Bridgetown is the capital city of Barbados and can be found in the parish of St. Michael. To really feel the heartbeat of culture in Barbados then you have to visit Bridgetown and take a wander around.
There is plenty to do in the city centre, with shopping being people’s usual pass time, however if you are looking for the cultural experience of Bridgetown then you have to visit one of the local markets for fresh produce, here you will meet the Bajan market vendors and really get a feel for the people.
Also in Bridgetown you will find Baxter’s Road, which is renowned for it’s local Caribbean cooking with great food at great prices.
You can also sit down by the careenage at one of the waterfront café’s and soak up the atmosphere as charter fishing boats come and go.
You can also visit some of the historical sites in the city such as the Parliament Buildings – Barbados has the third oldest parliament in the Commonwealth.
There are also two beautiful cathedrals – St. Michaels and St. Patrick’s, there is also the Jewish Synagogue, one of the oldest in the world – all of which will give you an insight in to how important religion is in Barbadian society.
Also in Bridgetown you will find the home of the nation’s greatest passion – cricket! Kensington Oval was recently the host to the final of the ICC Cricket World Cup in 2007.
Cricket plays a huge part in Barbadian culture, with games played at all levels, all over the island, on purpose built cricket pitches through to any patch of grass with children nearby.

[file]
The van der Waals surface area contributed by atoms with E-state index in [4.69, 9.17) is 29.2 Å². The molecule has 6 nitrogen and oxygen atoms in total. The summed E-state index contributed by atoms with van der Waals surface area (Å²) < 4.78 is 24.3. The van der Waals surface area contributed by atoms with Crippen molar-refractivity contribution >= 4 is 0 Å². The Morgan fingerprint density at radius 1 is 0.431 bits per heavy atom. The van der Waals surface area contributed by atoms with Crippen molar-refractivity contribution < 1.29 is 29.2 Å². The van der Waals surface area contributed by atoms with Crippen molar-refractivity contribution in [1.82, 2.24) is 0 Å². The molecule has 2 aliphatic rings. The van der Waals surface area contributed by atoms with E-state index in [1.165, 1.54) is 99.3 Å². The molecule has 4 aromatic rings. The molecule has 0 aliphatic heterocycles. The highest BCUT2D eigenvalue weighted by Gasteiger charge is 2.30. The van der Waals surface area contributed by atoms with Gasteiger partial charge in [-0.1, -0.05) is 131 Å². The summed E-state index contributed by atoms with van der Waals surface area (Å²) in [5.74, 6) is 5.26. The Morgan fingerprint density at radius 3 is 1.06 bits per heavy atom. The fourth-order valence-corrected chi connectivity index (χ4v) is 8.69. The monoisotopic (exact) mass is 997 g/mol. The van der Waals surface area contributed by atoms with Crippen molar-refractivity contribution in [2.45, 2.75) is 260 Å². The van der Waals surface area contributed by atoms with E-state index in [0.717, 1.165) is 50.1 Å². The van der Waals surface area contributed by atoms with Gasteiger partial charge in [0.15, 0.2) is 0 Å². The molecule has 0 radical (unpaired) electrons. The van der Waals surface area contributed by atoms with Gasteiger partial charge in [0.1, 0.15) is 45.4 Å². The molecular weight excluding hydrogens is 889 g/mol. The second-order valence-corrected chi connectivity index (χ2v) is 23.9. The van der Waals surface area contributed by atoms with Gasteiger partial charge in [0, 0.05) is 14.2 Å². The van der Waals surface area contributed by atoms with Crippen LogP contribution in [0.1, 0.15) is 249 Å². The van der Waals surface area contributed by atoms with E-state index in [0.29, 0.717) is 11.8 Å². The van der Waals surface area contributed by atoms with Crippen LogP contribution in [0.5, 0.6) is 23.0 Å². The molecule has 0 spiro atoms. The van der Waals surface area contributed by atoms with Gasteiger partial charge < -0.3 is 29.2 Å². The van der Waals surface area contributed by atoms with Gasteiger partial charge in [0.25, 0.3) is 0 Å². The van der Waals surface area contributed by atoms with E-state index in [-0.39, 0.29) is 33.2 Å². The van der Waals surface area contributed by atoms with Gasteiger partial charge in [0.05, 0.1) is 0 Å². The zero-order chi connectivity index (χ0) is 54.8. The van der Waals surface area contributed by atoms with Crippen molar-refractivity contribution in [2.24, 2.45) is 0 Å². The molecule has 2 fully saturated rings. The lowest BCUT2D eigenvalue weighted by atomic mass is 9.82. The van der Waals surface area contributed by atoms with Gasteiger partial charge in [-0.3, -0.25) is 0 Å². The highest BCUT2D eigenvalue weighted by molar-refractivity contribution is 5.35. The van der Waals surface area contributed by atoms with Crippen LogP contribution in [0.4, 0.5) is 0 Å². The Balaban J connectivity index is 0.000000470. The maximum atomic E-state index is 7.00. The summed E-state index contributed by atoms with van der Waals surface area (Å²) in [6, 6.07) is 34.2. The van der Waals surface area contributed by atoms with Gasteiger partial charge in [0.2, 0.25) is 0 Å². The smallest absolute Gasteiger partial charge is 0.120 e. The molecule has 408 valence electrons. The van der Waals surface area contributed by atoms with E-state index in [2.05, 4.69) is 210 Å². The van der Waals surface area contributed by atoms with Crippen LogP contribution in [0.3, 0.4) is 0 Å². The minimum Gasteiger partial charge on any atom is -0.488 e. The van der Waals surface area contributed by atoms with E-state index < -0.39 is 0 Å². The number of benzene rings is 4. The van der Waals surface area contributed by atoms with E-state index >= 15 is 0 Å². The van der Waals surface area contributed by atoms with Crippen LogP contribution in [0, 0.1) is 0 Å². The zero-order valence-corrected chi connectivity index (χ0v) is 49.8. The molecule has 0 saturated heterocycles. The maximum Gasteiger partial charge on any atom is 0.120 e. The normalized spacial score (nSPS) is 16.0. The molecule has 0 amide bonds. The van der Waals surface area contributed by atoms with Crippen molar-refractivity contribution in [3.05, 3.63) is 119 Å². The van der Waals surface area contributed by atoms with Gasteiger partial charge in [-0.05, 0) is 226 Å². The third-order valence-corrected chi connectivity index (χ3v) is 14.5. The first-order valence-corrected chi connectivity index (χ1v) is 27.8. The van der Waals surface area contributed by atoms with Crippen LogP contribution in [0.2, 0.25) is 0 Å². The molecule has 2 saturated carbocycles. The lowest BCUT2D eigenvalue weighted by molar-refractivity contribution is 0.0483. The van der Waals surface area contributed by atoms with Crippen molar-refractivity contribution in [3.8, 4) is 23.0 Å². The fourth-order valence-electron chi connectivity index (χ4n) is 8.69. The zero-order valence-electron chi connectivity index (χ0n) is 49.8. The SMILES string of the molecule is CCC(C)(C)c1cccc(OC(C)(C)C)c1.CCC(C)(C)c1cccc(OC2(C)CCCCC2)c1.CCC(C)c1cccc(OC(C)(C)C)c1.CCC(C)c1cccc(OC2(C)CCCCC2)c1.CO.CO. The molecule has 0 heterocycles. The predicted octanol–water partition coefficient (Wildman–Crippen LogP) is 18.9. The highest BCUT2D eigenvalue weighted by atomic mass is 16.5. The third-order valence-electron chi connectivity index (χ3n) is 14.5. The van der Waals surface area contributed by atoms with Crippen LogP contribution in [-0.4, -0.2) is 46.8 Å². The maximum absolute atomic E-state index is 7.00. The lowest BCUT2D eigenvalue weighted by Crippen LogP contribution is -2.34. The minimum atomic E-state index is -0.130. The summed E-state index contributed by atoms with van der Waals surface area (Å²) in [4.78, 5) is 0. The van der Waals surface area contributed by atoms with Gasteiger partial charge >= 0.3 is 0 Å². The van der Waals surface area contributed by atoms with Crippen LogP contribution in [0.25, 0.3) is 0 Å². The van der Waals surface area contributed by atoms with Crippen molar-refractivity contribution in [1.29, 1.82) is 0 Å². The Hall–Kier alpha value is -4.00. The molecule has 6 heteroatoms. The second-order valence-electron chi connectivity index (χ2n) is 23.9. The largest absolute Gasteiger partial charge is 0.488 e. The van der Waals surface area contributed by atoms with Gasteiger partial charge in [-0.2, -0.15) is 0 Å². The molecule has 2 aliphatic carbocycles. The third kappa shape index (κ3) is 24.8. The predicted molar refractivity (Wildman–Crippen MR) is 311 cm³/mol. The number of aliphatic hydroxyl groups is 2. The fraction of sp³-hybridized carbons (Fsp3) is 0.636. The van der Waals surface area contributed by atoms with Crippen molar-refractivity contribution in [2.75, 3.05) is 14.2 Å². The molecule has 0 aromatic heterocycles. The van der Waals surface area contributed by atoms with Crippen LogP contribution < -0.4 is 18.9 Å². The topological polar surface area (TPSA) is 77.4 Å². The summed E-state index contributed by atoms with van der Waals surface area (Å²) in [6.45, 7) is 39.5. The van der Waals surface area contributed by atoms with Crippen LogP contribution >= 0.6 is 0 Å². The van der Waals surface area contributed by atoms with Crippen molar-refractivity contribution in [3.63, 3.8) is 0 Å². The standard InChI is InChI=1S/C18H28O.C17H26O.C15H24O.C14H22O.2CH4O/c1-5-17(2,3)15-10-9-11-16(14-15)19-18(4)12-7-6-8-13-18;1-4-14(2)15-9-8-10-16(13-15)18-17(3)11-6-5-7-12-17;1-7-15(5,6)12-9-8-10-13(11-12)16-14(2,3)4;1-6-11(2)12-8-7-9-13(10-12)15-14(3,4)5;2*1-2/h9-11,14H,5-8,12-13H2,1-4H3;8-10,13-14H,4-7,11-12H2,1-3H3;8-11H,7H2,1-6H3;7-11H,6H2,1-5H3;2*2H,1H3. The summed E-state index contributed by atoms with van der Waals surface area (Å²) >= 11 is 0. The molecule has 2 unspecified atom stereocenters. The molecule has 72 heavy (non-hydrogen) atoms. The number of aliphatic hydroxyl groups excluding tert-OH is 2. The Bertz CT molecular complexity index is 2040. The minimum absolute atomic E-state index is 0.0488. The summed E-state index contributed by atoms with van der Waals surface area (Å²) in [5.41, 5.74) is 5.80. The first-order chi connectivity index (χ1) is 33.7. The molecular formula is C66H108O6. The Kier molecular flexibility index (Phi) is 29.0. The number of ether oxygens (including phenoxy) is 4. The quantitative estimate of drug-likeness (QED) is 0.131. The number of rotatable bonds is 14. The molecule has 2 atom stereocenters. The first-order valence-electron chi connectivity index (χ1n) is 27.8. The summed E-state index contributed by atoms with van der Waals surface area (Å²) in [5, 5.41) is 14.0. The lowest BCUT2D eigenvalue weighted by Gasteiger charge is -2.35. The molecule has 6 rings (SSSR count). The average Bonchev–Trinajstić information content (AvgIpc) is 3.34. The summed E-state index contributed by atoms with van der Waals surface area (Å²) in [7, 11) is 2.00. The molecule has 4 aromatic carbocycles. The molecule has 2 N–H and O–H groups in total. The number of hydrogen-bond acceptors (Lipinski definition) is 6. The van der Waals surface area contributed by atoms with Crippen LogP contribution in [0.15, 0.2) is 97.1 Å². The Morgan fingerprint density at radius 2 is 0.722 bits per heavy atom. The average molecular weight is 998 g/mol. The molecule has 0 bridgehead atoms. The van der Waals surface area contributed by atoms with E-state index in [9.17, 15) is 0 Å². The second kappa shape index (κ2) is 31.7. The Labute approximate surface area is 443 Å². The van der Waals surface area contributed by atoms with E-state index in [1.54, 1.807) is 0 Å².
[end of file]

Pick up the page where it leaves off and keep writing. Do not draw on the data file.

Another sport, which features highly in Barbadian culture is horse racing and close to Bridgetown you will find the Garrison Savannah, which is home to the Barbados Turf Club. The biggest event of the year is the Sandy Lane Barbados Gold Cup, which is held in March.
For further information of things to do in Bridgetown please read the article below.
The Celtic Festival is held each year in the last two weeks of May and aims to celebrate everything Celtic in Barbados. Here you will find Welsh choirs, Celtic music, haggis night, rugby, clog dancing, kilts, golf and even highland games. This tradition celebrates the Celtic roots of many Barbadians – another example of how diverse the culture of Barbados is!
Crop Over is the biggest festival celebrated in Barbados. It is the traditional celebration to mark the end of the sugar cane season for another year.
The African slaves used to celebrate with song and dance and all these years later that is still the main focus of the event.
Crop Over starts in May and ends on the first bank holiday weekend in August. Calypso music features heavily in the event with many live performances from Caribbean Calypsonians.
If you are visiting Barbados between May and August make sure you attend at least one of the crop over events as this really immerses you in Barbadian culture and you get to enjoy yourself with the local people who will show you how to party the Bajan way!
Dominoes is another national pastime, played anywhere with a flat surface, you will hear the clatter of the dominoes slapping the table before you will see where it is coming from.
You will find a crowd of Bajan’s sitting under the shade of the tree, drinking rum and playing Dominoes, so if you want to be a part of Bajan culture then pull up a chair, pour yourself a glass of rum and get playing.
Farley Hill is another national park in Barbados, where Barbadians love to go for a picnic. It is the grounds of what was once the grandest mansion in Barbados, the walls of which still stand.
The park has a lot of mahogany trees and is a breezy spot commanding breath-taking views. Whatever time of year you are visiting Barbados, try to get to Farley Hill to appreciate where Barbadians enjoy relaxing.